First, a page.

The Hemi Q&A: Katie Couric
For most of the 1990s and 2000s, Katie Couric was such a fixture on NBC’s Today that her name practically became synonymous with the word morning. But the Arlington, Virginia, native’s cheerful grin and quick laugh belied her standing as a groundbreaking journalist. In her 30-plus years in front of the camera, Couric has interviewed six presidents, covered the Pentagon, reported from Iraq after Baghdad fell to American forces, and impacted the 2008 election with her famous interview of Sarah Palin. In 2001, she earned a $65 million deal with NBC that made her the world’s highest-paid TV personality, and in 2006 she became the first woman to anchor a national evening news broadcast solo, as the host of the CBS Evening News (a post she held through 2011).
Since then, Couric has hosted her own daytime talk show, worked as a global news anchor for Yahoo!, and pursued passion projects including philanthropic efforts (she’s a cofounder of Stand Up To Cancer) and a best-selling book. The latest of these projects is America Inside Out With Katie Couric, a six-part documentary series currently airing on the National Geographic Channel that explores complex issues facing our society today, including gender inequality, technology addiction, and the struggles of the working class. Hemispheres sat down with the 61-year-old at her New York City office, where, dressed in a black sweater and knit pants and sporting glasses and her trademark grin, she shared her thoughts on the series, today’s fractured media landscape, and more.
America Inside Out covers many controversial topics, among them the rise of white supremacy. How did the idea for this series come about?
I’m trying to take disparate events and tie them together to give people greater context and perspective. I had been interested in the debate over [Confederate] statues before Charlottesville happened, because my daughter went to Yale, and there was a big debate going on about Calhoun College. [The University ultimately rechristened the residential college, which had been named for a slavery advocate.] I also went to New Orleans and interviewed Wynton Marsalis, who was very influential in talking to Mitch Landrieu about the statues. I interviewed people in Charlottesville prior to the rally, and then I went to the Whitney Plantation, in Louisiana, which takes people on a tour from an enslaved person’s perspective. We finished at the Equal Justice Initiative [in Montgomery, Alabama] with Bryan Stevenson. [That episode] is an examination of how we remember the past and, in terms of our memorial landscape, the parts of the past that we’ve failed to acknowledge.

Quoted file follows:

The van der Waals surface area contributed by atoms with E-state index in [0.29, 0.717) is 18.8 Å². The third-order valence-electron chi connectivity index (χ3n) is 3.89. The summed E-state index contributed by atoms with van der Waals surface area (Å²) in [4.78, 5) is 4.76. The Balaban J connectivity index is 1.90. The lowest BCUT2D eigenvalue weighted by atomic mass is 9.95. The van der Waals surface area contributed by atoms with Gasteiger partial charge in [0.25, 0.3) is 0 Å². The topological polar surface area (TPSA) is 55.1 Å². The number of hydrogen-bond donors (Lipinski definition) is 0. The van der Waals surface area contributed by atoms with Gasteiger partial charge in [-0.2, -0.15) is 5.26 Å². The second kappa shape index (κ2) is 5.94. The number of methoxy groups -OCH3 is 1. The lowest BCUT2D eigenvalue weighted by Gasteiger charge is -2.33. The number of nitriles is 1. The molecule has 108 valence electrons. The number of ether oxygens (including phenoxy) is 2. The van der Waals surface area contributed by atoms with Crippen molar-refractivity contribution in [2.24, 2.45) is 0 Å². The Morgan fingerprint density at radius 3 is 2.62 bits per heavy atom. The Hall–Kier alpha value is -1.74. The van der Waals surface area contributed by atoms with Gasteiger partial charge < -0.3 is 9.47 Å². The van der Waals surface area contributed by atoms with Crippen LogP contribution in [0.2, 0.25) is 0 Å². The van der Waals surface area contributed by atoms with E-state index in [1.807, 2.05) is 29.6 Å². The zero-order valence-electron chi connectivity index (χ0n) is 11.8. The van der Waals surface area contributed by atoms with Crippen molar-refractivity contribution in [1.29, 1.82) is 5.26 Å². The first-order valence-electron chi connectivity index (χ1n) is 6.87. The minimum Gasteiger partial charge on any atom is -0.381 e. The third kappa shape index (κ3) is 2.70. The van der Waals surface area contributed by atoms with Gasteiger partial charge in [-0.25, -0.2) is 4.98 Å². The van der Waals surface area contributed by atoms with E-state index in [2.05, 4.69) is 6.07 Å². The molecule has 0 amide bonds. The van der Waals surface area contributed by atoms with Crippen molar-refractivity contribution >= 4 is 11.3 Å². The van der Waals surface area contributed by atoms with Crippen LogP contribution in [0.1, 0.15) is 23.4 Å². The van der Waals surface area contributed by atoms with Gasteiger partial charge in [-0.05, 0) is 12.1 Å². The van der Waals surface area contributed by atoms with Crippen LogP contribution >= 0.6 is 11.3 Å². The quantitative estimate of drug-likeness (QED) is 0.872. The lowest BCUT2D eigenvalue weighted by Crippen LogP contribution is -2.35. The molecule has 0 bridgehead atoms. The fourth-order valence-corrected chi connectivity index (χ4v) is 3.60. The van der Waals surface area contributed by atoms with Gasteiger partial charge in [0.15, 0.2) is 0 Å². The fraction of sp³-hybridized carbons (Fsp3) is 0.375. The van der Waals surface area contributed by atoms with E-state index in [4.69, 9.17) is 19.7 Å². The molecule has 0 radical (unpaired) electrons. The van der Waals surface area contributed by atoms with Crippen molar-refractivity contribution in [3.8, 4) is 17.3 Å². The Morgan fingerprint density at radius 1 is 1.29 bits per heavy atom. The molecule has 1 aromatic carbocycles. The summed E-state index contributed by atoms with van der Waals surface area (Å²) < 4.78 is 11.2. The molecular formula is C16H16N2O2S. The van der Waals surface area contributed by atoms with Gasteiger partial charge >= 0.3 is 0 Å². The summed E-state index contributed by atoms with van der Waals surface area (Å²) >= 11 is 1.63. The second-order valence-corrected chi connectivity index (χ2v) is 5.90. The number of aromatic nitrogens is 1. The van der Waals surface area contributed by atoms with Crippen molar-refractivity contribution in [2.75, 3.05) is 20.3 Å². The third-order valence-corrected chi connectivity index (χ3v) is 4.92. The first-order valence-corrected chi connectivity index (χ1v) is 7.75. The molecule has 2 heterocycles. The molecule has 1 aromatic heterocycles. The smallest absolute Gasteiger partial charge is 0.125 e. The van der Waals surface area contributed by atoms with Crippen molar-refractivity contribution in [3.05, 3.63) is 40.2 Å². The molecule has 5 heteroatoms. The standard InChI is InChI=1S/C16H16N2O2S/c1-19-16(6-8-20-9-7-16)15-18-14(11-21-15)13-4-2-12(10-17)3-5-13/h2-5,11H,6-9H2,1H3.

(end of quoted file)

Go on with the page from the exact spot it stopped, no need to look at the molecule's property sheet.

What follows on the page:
You were filming in Virginia in August when the Unite the Right rally happened. Was that timing intentional?
We got to Charlottesville on August 10 to interview several people, including Don Gathers and then-mayor Mike Signer. Our trip was planned well in advance. When I got to Charlottesville, I got this ominous sense that something was going to happen. While we were getting ready, we started hearing chatter about this Unite the Right rally. I had intended to leave on Saturday; much to my surprise, Friday night, we’re all getting equipped with helmets and flak jackets—which we ultimately didn’t wear. We went to the interfaith service at St. Paul’s, and that’s when the torch rally happened. It was a real coincidence that we were there when all of this happened.
How did you choose which topics to cover in this series?
They were things that I thought deserved more attention. We live in such a fast-paced media environment, and everything is in snippets. Especially given what’s going on with this administration, it’s hard to take a step back and connect the dots to say, “There’s something deeper going on here. What is it, and how can we try to understand it better? And how can we perhaps try to understand someone else’s perspective?”